When setting up for the analysis of microvesicles, many people choose flow cytometry beads to define a size range.

The problem here is, in terms of standards, the different refractive index between beads and microvesicles becomes troublesome.

For example, a polystyrene bead may have a refractive index of about 1.59 whereas while the refractive index of many microvesilces are around 1.39 (for reference, water is 1.33).

Beads scatter a lot more light compared to microvesicles of the same diameter, reportedly up to 100 times!

Here’s the lesson—just because you can see a 0.2 micron diameter bead by flow does not mean you can see a 0.2 micron diameter microvesicle by flow.

3. Failing to acknowledge the possibility of unseen information.

Microvesicles are between 0.1 – 1 micron diameters in size. Though most fall in the smaller end of that range.

Commercial cytometers can struggle to detect light from a 0.2 micron diameter bead. As discussed in point #2 above, beads scatter a LOT more light than microvesicles.

With this in mind you have to ask yourself, how many microvesicles can I actually see by flow cytometry?

According to many flow cytometrists—not a lot.

When analyzing microvesicles by conventional flow cytometry, it’s worth considering the massive amount of information that goes unseen.

Don’t assume you’re seeing all the microvesicles in your experiment. Instead, constantly ask yourself, “What am I NOT seeing?”

As techniques improve, you’ll be able to see more and more information and continue to get a clearer picture of what’s really going on in your microvesicle flow cytometry experiments.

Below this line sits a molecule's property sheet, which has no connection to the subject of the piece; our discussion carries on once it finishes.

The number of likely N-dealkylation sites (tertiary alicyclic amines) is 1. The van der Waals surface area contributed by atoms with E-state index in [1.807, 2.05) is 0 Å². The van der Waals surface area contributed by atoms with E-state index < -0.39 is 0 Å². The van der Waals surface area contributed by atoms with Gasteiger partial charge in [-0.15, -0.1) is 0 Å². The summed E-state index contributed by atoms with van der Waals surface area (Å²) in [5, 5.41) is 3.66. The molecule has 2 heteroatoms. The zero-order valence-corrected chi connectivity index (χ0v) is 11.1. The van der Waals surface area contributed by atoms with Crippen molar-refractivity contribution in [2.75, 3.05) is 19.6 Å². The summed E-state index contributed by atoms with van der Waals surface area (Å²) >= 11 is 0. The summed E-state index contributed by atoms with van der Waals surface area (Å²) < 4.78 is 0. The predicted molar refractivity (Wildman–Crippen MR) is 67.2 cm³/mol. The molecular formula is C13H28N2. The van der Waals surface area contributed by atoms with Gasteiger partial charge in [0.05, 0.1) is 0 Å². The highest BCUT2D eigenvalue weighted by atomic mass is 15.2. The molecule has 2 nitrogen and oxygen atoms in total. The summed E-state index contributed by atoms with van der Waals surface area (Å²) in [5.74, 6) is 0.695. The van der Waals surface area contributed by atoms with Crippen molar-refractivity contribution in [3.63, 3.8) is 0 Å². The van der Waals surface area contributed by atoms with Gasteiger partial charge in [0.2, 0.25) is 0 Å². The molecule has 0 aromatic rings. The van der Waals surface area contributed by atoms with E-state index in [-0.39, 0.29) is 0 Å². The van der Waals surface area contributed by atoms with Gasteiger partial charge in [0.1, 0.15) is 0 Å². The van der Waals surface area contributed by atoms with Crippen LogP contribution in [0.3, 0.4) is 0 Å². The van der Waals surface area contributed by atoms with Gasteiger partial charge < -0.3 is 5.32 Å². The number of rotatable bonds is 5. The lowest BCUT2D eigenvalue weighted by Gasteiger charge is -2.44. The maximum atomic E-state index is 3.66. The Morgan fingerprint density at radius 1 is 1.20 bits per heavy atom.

4. Failing to account for coincident events.

Accounting for coincidence events is important to every flow cytometry experiment, including experiments measuring and reporting microvesicles.

This is especially true if you’re hoping to publish the flow cytometry data you obtain.

The problem here is that conventional doublet discrimination in this microvesicle size ranges is exceedingly difficult.

A single event, or dot, on a flow cytometry plot may actually be many, many microvesicles passing through the laser beam at the same time. The only way to know for sure is to check.

One way to check your microvesicle analysis is with serial dilutions.

If you’re able to see a stable fluorescent signal with dilutions resulting in a lower event count, you can gain more certainty over the assumption that you’re analyzing (mostly) single events.

The analysis of microvesicles by flow cytometry is not easy. However, until better instrumentation is developed, in wide use, and shown to be more accurate, using conventional flow cytometry to detect and measure microvesicles is of great value. While a multi-platform strategy continues to be the wisest approach, much information on microvesicles can be gained by conventional flow cytometry.

To learn more about detecting microvesicles by flow cytometry and to get access to all of our advanced materials including 20 training videos, presentations, workbooks, and private group membership, get on the Flow Cytometry Mastery Class wait list.

Tim Bushnell, PhD